The crew of the Coast Guard’s last heavy icebreaker battled a nighttime Feb. 10 blaze for almost two hours before it was extinguished, officials announced Thursday.

The fire erupted in the Polar Star’s garbage incinerator room about 650 miles north of McMurdo Sound, Antarctica.

“It’s always a serious matter whenever a shipboard fire breaks out at sea, and it’s even more concerning when that ship is in one of the most remote places on Earth,” said Vice Adm. Linda Fagan, commander of the U.S. Coast Guard’s Pacific Area, in a written statement emailed to Navy Times.

“The crew of the Polar Star did an outstanding job — their expert response and determination ensured the safety of everyone aboard.”

No one was injured and the cause of the blaze remains under investigation but the fire was another mechanical woe stacked atop an aging breaker that’s annually tasked to perform its part in Operation Deep Freeze, a mission by the Air Force, Navy, Army and National Guard to support the National Science Foundation’s Antarctic operations.

After sailing from its Seattle homeport on Nov. 27, the Polar Star began crunching a channel through 17 miles of ice measured at 6- to 10-feet thick to McMurdo Station, the main logistics hub for U.S. personnel in Antarctica, including researchers at Amundsen-Scott South Pole Station and remote field camps.

On Jan. 30, the icebreaker escorted the container ship Ocean Giant, toting 500 containers loaded with 10 million pounds of supplies, to McMurdo Station.

The cutter refueled and 11 days later, the incinerator room burst into flames.

While the crew contained the fire damage to the incinerator housing, the water used to cool the nearby exhaust pipe flowed into several electrical systems and the insulation.

Officials vowed to have the repairs completed before next year’s 11,200-mile journey to the bottom of the world. When the Polar Star isn’t at sea for Operation Deep Freeze, it’s in dry dock, undergoing repairs.

“Unfortunately, there have been a number of engineering casualties and other problems in recent years. We’re talking about a 43-year-old ship,” said Coast Guard spokesman Senior Chief Public Affairs Specialist Nyx Cangemi.

“Age and the importance of the mission, Operation Deep Freeze, mean that the Polar Star spends much of its time away from McMurdo Station getting repaired."

A contractor and a Polar Star crew member assess progress being made reassembling the cutter’s port side hub while the cutter undergoes extensive repairs at a dry dock facility in Vallejo, Calif., on Oct. 3, 2018. When not at sea, the aging Polar Star is mostly in dry dock. (Petty Officer 1st Class Matthew S. Masaschi/Coast Guard)
A contractor and a Polar Star crew member assess progress being made reassembling the cutter’s port side hub while the cutter undergoes extensive repairs at a dry dock facility in Vallejo, Calif., on Oct. 3, 2018. When not at sea, the aging Polar Star is mostly in dry dock. (Petty Officer 1st Class Matthew S. Masaschi/Coast Guard)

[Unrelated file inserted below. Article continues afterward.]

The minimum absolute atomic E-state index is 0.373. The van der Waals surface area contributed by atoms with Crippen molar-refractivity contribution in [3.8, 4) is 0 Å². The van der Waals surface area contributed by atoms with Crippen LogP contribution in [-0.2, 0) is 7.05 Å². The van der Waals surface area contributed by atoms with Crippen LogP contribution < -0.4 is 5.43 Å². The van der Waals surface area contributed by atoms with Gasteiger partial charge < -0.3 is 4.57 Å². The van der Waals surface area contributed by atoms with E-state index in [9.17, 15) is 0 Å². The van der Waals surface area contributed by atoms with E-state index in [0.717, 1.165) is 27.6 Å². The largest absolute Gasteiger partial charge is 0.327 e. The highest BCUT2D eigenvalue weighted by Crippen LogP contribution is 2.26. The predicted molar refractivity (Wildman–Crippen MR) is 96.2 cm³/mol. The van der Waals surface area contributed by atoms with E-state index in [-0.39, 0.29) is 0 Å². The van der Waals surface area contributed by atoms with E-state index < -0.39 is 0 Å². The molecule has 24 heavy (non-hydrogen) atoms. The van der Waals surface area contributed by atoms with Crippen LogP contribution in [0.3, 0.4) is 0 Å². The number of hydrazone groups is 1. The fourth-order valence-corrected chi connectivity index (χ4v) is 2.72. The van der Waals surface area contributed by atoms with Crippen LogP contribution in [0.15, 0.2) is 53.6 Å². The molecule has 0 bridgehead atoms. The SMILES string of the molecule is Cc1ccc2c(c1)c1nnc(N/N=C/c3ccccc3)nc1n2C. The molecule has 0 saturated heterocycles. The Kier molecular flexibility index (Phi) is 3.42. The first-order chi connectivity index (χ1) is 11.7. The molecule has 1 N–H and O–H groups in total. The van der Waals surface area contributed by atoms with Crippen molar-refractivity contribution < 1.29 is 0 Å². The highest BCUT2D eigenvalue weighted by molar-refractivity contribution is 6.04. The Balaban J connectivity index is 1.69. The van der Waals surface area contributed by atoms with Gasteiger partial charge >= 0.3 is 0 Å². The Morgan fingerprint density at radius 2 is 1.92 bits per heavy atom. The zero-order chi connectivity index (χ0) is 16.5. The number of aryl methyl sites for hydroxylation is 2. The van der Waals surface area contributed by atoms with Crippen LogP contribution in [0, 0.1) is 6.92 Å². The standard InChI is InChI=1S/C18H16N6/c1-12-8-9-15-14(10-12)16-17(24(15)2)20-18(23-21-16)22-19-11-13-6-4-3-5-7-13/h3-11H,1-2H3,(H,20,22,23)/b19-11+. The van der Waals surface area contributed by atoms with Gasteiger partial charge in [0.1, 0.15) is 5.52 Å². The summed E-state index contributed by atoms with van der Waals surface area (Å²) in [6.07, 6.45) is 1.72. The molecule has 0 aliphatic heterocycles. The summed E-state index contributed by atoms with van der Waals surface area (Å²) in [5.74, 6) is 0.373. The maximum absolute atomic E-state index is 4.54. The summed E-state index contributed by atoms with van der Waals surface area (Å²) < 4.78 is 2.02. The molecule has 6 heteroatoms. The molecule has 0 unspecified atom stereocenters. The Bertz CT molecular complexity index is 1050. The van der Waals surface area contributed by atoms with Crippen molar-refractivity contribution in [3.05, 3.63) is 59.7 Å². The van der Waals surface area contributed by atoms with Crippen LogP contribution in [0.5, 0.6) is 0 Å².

Cangemi told Navy Times that the only problem for the crew is that they can’t burn their trash on their way home from a port call in New Zealand. He praised the “time and the dedication they show to keep that ship going.”

While sailing to Antarctica, the crew fixed one of the electrical systems that began to smoke, damaging a switchboard. Two of the cutter’s evaporators that make drinking water failed.

A leak also sprang from the shaft that drives one of the ship’s screws.

After parts arrived during a port call in Wellington, New Zealand, the crew fixed the electrical wires and the evaporator system but they couldn’t resume icebreaking operations until scuba divers braved the frigid water to fix a seal around the shaft.

A hyperbaric chamber loaned to the Coasties by the U.S. Navy allowed them to make the emergency repairs and inspect the hull at sea.

While breaking ice, all power in the ship cut off and the crew had to spend nine hours shutting down the power plant and rebooting the electrical system to mend that, officials added.

If the crew couldn’t repair the ship, it might’ve become an international embarrassment. Although the Coast Guard also maintains a medium breaker, Healy, for North Pole patrols, the United States has no self-rescue capabilities for Antarctic ice.

Another nation, maybe a rival such as Russia, would have to rescue the Coast Guard crew. Moscow boasts a fleet of at least 40 icebreakers and plans to add even larger vessels to the frozen flotilla.

Commissioned in 1976, the Polar Star is 13 years past its intended service life.

A slightly younger sister, Polar Sea, got knocked out of service in 2010, when pistons in five of the six main diesel engines welded to their sleeves.

In early 2017, it was marked by the Coast Guard as a “parts donor” — which means crews began cannibalizing it to keep the Polar Star running.

On Feb. 14, President Donald J. Trump signed a bill that earmarked $655 million for the design and construction of a new icebreaker, plus $20 million for materials necessary to start on a second vessel.

But Coast Guard officials say that they need six new Polar Security Cutters to patrol the Arctic and Antarctic regions.

“While we focus our efforts on creating a peaceful and collaborative environment in the Arctic, we’re also responding to the impacts of increased competition in this strategically important region,” said Coast Guard Commandant Adm. Karl Schultz in a prepared statement.

“Our continued presence will enable us to reinforce positive opportunities and mitigate negative consequences today and tomorrow.”